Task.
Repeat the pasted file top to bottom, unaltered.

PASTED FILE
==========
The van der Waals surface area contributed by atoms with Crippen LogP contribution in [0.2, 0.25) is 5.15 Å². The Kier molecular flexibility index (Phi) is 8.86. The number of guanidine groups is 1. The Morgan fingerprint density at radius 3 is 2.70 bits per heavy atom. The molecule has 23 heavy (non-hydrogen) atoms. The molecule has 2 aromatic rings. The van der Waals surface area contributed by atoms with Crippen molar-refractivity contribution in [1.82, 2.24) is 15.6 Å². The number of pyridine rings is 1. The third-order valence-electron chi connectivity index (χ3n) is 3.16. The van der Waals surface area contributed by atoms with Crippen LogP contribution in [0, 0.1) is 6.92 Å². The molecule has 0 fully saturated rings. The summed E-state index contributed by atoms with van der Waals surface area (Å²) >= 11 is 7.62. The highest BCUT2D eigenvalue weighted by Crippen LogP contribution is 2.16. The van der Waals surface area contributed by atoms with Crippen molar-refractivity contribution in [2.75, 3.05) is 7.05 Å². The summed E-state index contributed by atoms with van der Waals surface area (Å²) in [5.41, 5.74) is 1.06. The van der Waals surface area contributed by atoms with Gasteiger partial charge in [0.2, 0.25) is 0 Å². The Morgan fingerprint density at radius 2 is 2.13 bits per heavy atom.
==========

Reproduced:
The van der Waals surface area contributed by atoms with Crippen LogP contribution in [0.2, 0.25) is 5.15 Å². The Kier molecular flexibility index (Phi) is 8.86. The number of guanidine groups is 1. The Morgan fingerprint density at radius 3 is 2.70 bits per heavy atom. The molecule has 23 heavy (non-hydrogen) atoms. The molecule has 2 aromatic rings. The van der Waals surface area contributed by atoms with Crippen molar-refractivity contribution in [1.82, 2.24) is 15.6 Å². The number of pyridine rings is 1. The third-order valence-electron chi connectivity index (χ3n) is 3.16. The van der Waals surface area contributed by atoms with Crippen LogP contribution in [0, 0.1) is 6.92 Å². The molecule has 0 fully saturated rings. The summed E-state index contributed by atoms with van der Waals surface area (Å²) >= 11 is 7.62. The highest BCUT2D eigenvalue weighted by Crippen LogP contribution is 2.16. The van der Waals surface area contributed by atoms with Crippen molar-refractivity contribution in [2.75, 3.05) is 7.05 Å². The summed E-state index contributed by atoms with van der Waals surface area (Å²) in [5.41, 5.74) is 1.06. The van der Waals surface area contributed by atoms with Gasteiger partial charge in [0.2, 0.25) is 0 Å². The Morgan fingerprint density at radius 2 is 2.13 bits per heavy atom.